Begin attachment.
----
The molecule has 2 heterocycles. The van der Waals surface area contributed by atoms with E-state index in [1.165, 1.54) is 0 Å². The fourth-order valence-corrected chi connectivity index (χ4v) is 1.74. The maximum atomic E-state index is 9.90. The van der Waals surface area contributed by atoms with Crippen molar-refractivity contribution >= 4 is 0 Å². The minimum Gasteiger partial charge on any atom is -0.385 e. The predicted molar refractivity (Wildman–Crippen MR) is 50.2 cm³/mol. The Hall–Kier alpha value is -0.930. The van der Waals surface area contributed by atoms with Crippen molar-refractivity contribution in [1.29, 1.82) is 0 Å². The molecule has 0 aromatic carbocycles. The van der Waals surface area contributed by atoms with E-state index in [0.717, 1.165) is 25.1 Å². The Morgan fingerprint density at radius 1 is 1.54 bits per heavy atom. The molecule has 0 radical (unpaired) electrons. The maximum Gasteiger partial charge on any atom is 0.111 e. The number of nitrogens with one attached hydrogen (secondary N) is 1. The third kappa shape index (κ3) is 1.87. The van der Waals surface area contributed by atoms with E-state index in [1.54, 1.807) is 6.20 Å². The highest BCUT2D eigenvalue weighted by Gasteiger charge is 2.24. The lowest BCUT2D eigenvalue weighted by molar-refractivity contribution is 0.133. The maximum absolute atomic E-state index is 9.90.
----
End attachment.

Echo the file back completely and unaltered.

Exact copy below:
The molecule has 2 heterocycles. The van der Waals surface area contributed by atoms with E-state index in [1.165, 1.54) is 0 Å². The fourth-order valence-corrected chi connectivity index (χ4v) is 1.74. The maximum atomic E-state index is 9.90. The van der Waals surface area contributed by atoms with Crippen molar-refractivity contribution >= 4 is 0 Å². The minimum Gasteiger partial charge on any atom is -0.385 e. The predicted molar refractivity (Wildman–Crippen MR) is 50.2 cm³/mol. The Hall–Kier alpha value is -0.930. The van der Waals surface area contributed by atoms with Crippen molar-refractivity contribution in [1.29, 1.82) is 0 Å². The molecule has 0 aromatic carbocycles. The van der Waals surface area contributed by atoms with E-state index in [0.717, 1.165) is 25.1 Å². The Morgan fingerprint density at radius 1 is 1.54 bits per heavy atom. The molecule has 0 radical (unpaired) electrons. The maximum Gasteiger partial charge on any atom is 0.111 e. The number of nitrogens with one attached hydrogen (secondary N) is 1. The third kappa shape index (κ3) is 1.87. The van der Waals surface area contributed by atoms with E-state index in [1.54, 1.807) is 6.20 Å². The highest BCUT2D eigenvalue weighted by Gasteiger charge is 2.24. The lowest BCUT2D eigenvalue weighted by molar-refractivity contribution is 0.133. The maximum absolute atomic E-state index is 9.90.